100 Pilots in 100 Days: Black-ish

When it was originally on: 2014-present

Original network: ABC

Where you can stream it now: Hulu

Had I seen it before: Nope

What IMDb says: A family man struggles to gain a sense of cultural identity while raising his kids in a predominantly white, upper-middle-class neighborhood.

Why I picked it: Black-ish is a network comedy that hit the airwaves right around the time that streaming originals were starting to take off. And in spite of that timing, it still stayed on for 6 seasons and counting, plus spawned two spinoffs. In addition to being wildly successful in its own right, it was also to me to have some shows on The List that represented diverse groups. Adding Black-Ish was kind of a no-brainer.

What I liked: I think the overall conflict of raising well-to-do black children who are still aware of prior generations’ struggles is a fascinating one, and one that many families can relate to. The show gives me a lot of the same vibes as Fresh Prince of Bel-Air, another show that explored black wealth and whether or not that wealth somehow makes black people less black. Such shows can simultaneously give black audiences a show they can relate to in ways they would never relate to a white family sitcom, while also giving non-black audiences insight into racial dynamics they might not otherwise know about.

I also love Rainbow and Andre’s father, “Pops.” Knowing that they’ve written in not one, but two regular characters who exist largely to call out Andre on all his bullshit will certainly help the show work. Both Tracee Ellis Ross and Laurence Fishburne excel in these roles too. They know how to roll their eyes and make snide comments about Andre without it ever coming across as real hatred or animosity. I also love the choice to have Rainbow be mixed race, as it adds more complexity to the racial dynamic, and also broadens the audience that can see themselves in this show.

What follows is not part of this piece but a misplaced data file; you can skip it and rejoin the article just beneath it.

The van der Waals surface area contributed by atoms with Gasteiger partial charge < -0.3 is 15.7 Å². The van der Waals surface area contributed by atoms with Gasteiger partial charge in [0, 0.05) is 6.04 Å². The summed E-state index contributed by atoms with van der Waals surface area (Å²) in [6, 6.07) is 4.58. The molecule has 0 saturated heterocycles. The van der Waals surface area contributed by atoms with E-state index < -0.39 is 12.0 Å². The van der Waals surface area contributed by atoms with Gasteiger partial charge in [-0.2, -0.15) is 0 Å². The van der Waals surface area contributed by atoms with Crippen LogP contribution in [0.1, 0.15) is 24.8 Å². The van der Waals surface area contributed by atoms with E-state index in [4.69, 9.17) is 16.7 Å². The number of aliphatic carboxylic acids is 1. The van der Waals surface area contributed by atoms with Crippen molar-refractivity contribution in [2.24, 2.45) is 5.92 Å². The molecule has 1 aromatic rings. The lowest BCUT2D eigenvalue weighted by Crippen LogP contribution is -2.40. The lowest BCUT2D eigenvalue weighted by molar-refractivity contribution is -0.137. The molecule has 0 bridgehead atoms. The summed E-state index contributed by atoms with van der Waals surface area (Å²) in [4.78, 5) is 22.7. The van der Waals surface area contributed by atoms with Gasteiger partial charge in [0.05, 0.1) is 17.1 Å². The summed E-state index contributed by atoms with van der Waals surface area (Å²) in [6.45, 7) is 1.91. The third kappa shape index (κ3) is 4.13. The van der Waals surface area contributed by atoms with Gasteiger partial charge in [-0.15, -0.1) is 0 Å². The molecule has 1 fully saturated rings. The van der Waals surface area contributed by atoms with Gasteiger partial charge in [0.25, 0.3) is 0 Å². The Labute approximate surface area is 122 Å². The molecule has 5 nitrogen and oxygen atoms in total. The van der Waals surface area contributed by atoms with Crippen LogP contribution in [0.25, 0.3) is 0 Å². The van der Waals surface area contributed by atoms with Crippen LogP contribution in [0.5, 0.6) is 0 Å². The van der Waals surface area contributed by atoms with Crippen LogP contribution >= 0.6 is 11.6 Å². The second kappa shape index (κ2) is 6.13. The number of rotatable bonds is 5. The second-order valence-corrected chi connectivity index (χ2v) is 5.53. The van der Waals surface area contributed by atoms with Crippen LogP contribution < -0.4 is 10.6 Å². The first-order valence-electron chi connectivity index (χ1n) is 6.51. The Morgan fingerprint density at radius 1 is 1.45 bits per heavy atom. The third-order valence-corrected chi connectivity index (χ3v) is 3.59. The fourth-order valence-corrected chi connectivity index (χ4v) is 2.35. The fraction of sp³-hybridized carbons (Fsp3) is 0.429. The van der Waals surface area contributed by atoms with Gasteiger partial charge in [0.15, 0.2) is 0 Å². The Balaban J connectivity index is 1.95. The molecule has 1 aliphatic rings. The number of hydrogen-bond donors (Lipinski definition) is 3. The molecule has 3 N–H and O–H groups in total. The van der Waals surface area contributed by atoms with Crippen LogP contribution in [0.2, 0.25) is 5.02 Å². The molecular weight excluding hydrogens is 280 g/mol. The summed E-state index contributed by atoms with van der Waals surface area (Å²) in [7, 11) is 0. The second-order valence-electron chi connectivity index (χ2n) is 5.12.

What I didn’t like: Well I do like the premise, the pilot was a little heavy-handed with that premise for my liking. The whole episode is filled to the brim with Andre’s voiceover, and I already have a pretty low tolerance for voiceover. Yes, Rainbow and Pops do help offset this by pointing out how extreme Andre gets at times, but because the whole episode is narrated through Andre’s lens, that wasn’t always enough. I think there’s definitely a way to make this premise work without beating your audience over the head with it every 30 seconds (The Fresh Prince of Bel-Air pilot does!). I can see how this might be a just-for-the-pilot problem that fades away after a couple episodes when the show finds its footing.

I also find it a little disappointing that this family has four kids, and three of them don’t really get any discernible personality in the pilot. Andre Jr. gets his own plot line about starting field hockey and going by “Andy” but the other three kids don’t really do much of anything besides sit around a table and say that they didn’t realize Obama was the first black president. I’m reminded of The Goldbergs pilot which features a family two parents, three children, and a grandfather. While that one also relied heavily on voiceover, I did leave the story with a firm understanding of who each of those people were and how they would clash with other members of the family. I don’t get that so much with Black-ish and frankly, I’m more interested in this family than I am in Andre’s white co-workers that DID get some voiceover exposition.

Do I want to watch Ep. 2: I think there is a lot of potential here, and most of the stumbling blocks are pretty typical things for half-hour sitcoms to stumble over. I’d definitely be willing to watch a few more episodes since it’s likely those kinks would get ironed out anyway, and the show could be great when that happens.

2 thoughts on “100 Pilots in 100 Days: Black-ish

Leave a Reply

Fill in your details below or click an icon to log in:

WordPress.com Logo

You are commenting using your WordPress.com account. Log Out /  Change )

Twitter picture

You are commenting using your Twitter account. Log Out /  Change )

Facebook photo

You are commenting using your Facebook account. Log Out /  Change )

Connecting to %s